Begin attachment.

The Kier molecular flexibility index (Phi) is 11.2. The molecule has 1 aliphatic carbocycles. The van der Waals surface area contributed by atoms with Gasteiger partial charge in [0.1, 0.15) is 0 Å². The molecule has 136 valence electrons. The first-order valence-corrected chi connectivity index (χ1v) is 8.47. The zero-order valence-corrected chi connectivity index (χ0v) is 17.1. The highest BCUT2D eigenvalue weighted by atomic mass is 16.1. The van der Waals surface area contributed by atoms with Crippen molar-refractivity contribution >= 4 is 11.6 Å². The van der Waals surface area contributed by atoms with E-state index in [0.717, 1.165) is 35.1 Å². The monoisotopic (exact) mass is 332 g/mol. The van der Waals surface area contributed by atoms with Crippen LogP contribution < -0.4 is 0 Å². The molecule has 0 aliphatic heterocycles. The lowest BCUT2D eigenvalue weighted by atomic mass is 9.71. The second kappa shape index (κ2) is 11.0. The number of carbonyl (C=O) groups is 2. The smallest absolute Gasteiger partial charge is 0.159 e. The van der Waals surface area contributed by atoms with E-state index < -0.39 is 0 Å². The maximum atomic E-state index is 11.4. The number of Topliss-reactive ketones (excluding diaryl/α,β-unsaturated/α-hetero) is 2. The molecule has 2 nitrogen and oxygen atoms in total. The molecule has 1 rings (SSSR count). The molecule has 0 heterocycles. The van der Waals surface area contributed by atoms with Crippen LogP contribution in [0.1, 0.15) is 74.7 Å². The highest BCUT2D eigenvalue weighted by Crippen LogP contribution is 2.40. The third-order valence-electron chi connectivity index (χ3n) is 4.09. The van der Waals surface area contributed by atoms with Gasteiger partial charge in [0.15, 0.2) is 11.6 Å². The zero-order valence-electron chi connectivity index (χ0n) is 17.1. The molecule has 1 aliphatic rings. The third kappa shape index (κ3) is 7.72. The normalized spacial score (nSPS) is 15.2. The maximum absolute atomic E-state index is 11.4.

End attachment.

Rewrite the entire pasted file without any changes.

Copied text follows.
The Kier molecular flexibility index (Phi) is 11.2. The molecule has 1 aliphatic carbocycles. The van der Waals surface area contributed by atoms with Gasteiger partial charge in [0.1, 0.15) is 0 Å². The molecule has 136 valence electrons. The first-order valence-corrected chi connectivity index (χ1v) is 8.47. The zero-order valence-corrected chi connectivity index (χ0v) is 17.1. The highest BCUT2D eigenvalue weighted by atomic mass is 16.1. The van der Waals surface area contributed by atoms with Crippen molar-refractivity contribution >= 4 is 11.6 Å². The van der Waals surface area contributed by atoms with E-state index in [0.717, 1.165) is 35.1 Å². The monoisotopic (exact) mass is 332 g/mol. The van der Waals surface area contributed by atoms with Crippen LogP contribution < -0.4 is 0 Å². The molecule has 0 aliphatic heterocycles. The lowest BCUT2D eigenvalue weighted by atomic mass is 9.71. The second kappa shape index (κ2) is 11.0. The number of carbonyl (C=O) groups is 2. The smallest absolute Gasteiger partial charge is 0.159 e. The van der Waals surface area contributed by atoms with E-state index < -0.39 is 0 Å². The maximum atomic E-state index is 11.4. The number of Topliss-reactive ketones (excluding diaryl/α,β-unsaturated/α-hetero) is 2. The molecule has 2 nitrogen and oxygen atoms in total. The molecule has 1 rings (SSSR count). The molecule has 0 heterocycles. The van der Waals surface area contributed by atoms with Crippen LogP contribution in [0.1, 0.15) is 74.7 Å². The highest BCUT2D eigenvalue weighted by Crippen LogP contribution is 2.40. The third-order valence-electron chi connectivity index (χ3n) is 4.09. The van der Waals surface area contributed by atoms with Gasteiger partial charge in [0.15, 0.2) is 11.6 Å². The zero-order valence-electron chi connectivity index (χ0n) is 17.1. The molecule has 1 aliphatic rings. The third kappa shape index (κ3) is 7.72. The normalized spacial score (nSPS) is 15.2. The maximum absolute atomic E-state index is 11.4.